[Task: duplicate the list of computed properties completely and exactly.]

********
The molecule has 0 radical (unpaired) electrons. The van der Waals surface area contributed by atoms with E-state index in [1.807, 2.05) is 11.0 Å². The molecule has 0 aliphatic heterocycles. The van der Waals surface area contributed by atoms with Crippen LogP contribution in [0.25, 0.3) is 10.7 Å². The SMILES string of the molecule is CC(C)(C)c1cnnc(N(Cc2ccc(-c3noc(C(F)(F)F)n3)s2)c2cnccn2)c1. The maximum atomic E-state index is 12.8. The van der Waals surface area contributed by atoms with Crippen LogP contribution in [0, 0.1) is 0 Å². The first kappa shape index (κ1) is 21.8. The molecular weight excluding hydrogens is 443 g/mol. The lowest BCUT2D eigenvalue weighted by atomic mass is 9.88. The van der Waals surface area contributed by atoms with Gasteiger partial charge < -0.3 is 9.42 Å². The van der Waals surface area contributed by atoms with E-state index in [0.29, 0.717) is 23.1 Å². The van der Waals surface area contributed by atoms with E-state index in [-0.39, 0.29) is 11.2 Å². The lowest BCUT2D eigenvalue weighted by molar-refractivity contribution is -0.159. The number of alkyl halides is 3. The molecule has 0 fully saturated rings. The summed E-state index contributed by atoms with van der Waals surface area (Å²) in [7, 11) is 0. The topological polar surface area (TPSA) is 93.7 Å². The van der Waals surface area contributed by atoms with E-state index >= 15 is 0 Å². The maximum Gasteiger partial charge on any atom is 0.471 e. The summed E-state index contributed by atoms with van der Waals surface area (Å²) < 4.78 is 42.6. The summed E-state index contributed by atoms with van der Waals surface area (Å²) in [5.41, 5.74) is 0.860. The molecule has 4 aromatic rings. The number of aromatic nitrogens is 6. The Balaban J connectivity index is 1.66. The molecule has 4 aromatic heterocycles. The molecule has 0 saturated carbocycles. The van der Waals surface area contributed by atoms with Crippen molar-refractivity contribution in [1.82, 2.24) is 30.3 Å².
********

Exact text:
The molecule has 0 radical (unpaired) electrons. The van der Waals surface area contributed by atoms with E-state index in [1.807, 2.05) is 11.0 Å². The molecule has 0 aliphatic heterocycles. The van der Waals surface area contributed by atoms with Crippen LogP contribution in [0.25, 0.3) is 10.7 Å². The SMILES string of the molecule is CC(C)(C)c1cnnc(N(Cc2ccc(-c3noc(C(F)(F)F)n3)s2)c2cnccn2)c1. The maximum atomic E-state index is 12.8. The van der Waals surface area contributed by atoms with Crippen LogP contribution in [0, 0.1) is 0 Å². The first kappa shape index (κ1) is 21.8. The molecular weight excluding hydrogens is 443 g/mol. The lowest BCUT2D eigenvalue weighted by atomic mass is 9.88. The van der Waals surface area contributed by atoms with Gasteiger partial charge < -0.3 is 9.42 Å². The van der Waals surface area contributed by atoms with E-state index in [0.29, 0.717) is 23.1 Å². The van der Waals surface area contributed by atoms with E-state index in [-0.39, 0.29) is 11.2 Å². The lowest BCUT2D eigenvalue weighted by molar-refractivity contribution is -0.159. The number of alkyl halides is 3. The molecule has 0 fully saturated rings. The summed E-state index contributed by atoms with van der Waals surface area (Å²) in [7, 11) is 0. The topological polar surface area (TPSA) is 93.7 Å². The van der Waals surface area contributed by atoms with E-state index >= 15 is 0 Å². The maximum Gasteiger partial charge on any atom is 0.471 e. The summed E-state index contributed by atoms with van der Waals surface area (Å²) < 4.78 is 42.6. The summed E-state index contributed by atoms with van der Waals surface area (Å²) in [5.41, 5.74) is 0.860. The molecule has 4 aromatic rings. The number of aromatic nitrogens is 6. The Balaban J connectivity index is 1.66. The molecule has 4 aromatic heterocycles. The molecule has 0 saturated carbocycles. The van der Waals surface area contributed by atoms with Crippen molar-refractivity contribution in [1.82, 2.24) is 30.3 Å².